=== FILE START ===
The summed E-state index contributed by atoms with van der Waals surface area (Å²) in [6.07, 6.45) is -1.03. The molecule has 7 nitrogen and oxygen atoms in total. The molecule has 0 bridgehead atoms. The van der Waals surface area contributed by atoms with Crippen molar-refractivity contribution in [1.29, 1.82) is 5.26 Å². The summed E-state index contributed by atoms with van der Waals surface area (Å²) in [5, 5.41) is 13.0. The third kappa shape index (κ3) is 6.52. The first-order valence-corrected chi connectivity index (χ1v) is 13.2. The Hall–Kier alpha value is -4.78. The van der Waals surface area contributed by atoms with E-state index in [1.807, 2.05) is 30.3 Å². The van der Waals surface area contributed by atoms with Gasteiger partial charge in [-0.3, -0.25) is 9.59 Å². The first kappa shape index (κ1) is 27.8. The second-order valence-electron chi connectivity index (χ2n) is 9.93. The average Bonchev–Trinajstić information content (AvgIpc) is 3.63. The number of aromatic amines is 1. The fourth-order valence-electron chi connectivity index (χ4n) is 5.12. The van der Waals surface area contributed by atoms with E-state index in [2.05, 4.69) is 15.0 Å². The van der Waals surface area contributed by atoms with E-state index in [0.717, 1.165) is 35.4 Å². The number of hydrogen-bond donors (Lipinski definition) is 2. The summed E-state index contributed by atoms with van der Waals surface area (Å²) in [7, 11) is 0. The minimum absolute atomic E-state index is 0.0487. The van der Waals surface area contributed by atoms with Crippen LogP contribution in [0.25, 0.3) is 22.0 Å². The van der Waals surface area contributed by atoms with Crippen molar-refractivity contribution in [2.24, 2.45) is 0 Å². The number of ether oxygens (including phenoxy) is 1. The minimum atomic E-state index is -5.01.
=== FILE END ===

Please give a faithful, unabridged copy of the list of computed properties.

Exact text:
The summed E-state index contributed by atoms with van der Waals surface area (Å²) in [6.07, 6.45) is -1.03. The molecule has 7 nitrogen and oxygen atoms in total. The molecule has 0 bridgehead atoms. The van der Waals surface area contributed by atoms with Crippen molar-refractivity contribution in [1.29, 1.82) is 5.26 Å². The summed E-state index contributed by atoms with van der Waals surface area (Å²) in [5, 5.41) is 13.0. The third kappa shape index (κ3) is 6.52. The first-order valence-corrected chi connectivity index (χ1v) is 13.2. The Hall–Kier alpha value is -4.78. The van der Waals surface area contributed by atoms with E-state index in [1.807, 2.05) is 30.3 Å². The van der Waals surface area contributed by atoms with Gasteiger partial charge in [-0.3, -0.25) is 9.59 Å². The first kappa shape index (κ1) is 27.8. The second-order valence-electron chi connectivity index (χ2n) is 9.93. The average Bonchev–Trinajstić information content (AvgIpc) is 3.63. The number of aromatic amines is 1. The fourth-order valence-electron chi connectivity index (χ4n) is 5.12. The van der Waals surface area contributed by atoms with E-state index in [2.05, 4.69) is 15.0 Å². The van der Waals surface area contributed by atoms with E-state index in [0.717, 1.165) is 35.4 Å². The number of hydrogen-bond donors (Lipinski definition) is 2. The summed E-state index contributed by atoms with van der Waals surface area (Å²) in [7, 11) is 0. The minimum absolute atomic E-state index is 0.0487. The van der Waals surface area contributed by atoms with Crippen LogP contribution in [0.25, 0.3) is 22.0 Å². The van der Waals surface area contributed by atoms with Crippen molar-refractivity contribution in [2.24, 2.45) is 0 Å². The number of ether oxygens (including phenoxy) is 1. The minimum atomic E-state index is -5.01.